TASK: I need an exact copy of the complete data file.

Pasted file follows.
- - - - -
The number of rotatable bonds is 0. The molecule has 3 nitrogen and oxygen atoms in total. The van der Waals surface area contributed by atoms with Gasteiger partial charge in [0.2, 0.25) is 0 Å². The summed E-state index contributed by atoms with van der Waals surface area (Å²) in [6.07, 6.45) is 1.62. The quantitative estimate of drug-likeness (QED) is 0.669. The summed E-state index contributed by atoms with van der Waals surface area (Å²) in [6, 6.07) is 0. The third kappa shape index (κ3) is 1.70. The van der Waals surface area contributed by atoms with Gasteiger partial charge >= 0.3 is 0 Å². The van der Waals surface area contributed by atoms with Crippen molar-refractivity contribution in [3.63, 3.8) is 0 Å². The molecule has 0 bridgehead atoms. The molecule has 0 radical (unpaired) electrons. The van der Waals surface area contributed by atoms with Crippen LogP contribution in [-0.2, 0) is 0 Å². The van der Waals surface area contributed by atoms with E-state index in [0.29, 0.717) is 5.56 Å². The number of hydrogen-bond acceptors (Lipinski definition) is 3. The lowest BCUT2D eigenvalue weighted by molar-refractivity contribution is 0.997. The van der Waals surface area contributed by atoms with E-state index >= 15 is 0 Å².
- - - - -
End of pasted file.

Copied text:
The number of rotatable bonds is 0. The molecule has 3 nitrogen and oxygen atoms in total. The van der Waals surface area contributed by atoms with Gasteiger partial charge in [0.2, 0.25) is 0 Å². The summed E-state index contributed by atoms with van der Waals surface area (Å²) in [6.07, 6.45) is 1.62. The quantitative estimate of drug-likeness (QED) is 0.669. The summed E-state index contributed by atoms with van der Waals surface area (Å²) in [6, 6.07) is 0. The third kappa shape index (κ3) is 1.70. The van der Waals surface area contributed by atoms with Gasteiger partial charge >= 0.3 is 0 Å². The van der Waals surface area contributed by atoms with Crippen molar-refractivity contribution in [3.63, 3.8) is 0 Å². The molecule has 0 bridgehead atoms. The molecule has 0 radical (unpaired) electrons. The van der Waals surface area contributed by atoms with Crippen LogP contribution in [-0.2, 0) is 0 Å². The van der Waals surface area contributed by atoms with E-state index in [0.29, 0.717) is 5.56 Å². The number of hydrogen-bond acceptors (Lipinski definition) is 3. The lowest BCUT2D eigenvalue weighted by molar-refractivity contribution is 0.997. The van der Waals surface area contributed by atoms with E-state index >= 15 is 0 Å².